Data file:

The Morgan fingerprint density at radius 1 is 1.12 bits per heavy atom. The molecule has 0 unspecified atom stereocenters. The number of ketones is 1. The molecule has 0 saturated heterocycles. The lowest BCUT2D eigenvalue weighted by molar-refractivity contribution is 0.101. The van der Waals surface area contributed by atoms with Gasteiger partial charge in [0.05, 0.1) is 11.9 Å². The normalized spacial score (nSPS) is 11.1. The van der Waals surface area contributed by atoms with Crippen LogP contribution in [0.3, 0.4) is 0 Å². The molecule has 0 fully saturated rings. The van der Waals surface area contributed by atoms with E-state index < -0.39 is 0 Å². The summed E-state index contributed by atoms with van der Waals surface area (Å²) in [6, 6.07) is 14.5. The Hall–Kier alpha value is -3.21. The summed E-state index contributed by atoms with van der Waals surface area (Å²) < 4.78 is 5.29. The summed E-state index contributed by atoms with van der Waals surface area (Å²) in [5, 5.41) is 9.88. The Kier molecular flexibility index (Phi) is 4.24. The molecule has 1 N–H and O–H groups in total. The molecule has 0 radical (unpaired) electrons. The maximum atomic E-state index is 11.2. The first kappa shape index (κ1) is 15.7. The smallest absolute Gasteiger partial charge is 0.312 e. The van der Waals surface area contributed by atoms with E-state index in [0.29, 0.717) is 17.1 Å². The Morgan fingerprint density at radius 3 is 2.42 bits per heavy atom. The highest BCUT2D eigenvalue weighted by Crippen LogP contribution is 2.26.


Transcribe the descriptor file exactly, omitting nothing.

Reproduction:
The Morgan fingerprint density at radius 1 is 1.12 bits per heavy atom. The molecule has 0 unspecified atom stereocenters. The number of ketones is 1. The molecule has 0 saturated heterocycles. The lowest BCUT2D eigenvalue weighted by molar-refractivity contribution is 0.101. The van der Waals surface area contributed by atoms with Gasteiger partial charge in [0.05, 0.1) is 11.9 Å². The normalized spacial score (nSPS) is 11.1. The van der Waals surface area contributed by atoms with Crippen LogP contribution in [0.3, 0.4) is 0 Å². The molecule has 0 fully saturated rings. The van der Waals surface area contributed by atoms with E-state index < -0.39 is 0 Å². The summed E-state index contributed by atoms with van der Waals surface area (Å²) in [6, 6.07) is 14.5. The Hall–Kier alpha value is -3.21. The summed E-state index contributed by atoms with van der Waals surface area (Å²) < 4.78 is 5.29. The summed E-state index contributed by atoms with van der Waals surface area (Å²) in [5, 5.41) is 9.88. The Kier molecular flexibility index (Phi) is 4.24. The molecule has 1 N–H and O–H groups in total. The molecule has 0 radical (unpaired) electrons. The maximum atomic E-state index is 11.2. The first kappa shape index (κ1) is 15.7. The smallest absolute Gasteiger partial charge is 0.312 e. The van der Waals surface area contributed by atoms with E-state index in [0.29, 0.717) is 17.1 Å². The Morgan fingerprint density at radius 3 is 2.42 bits per heavy atom. The highest BCUT2D eigenvalue weighted by Crippen LogP contribution is 2.26.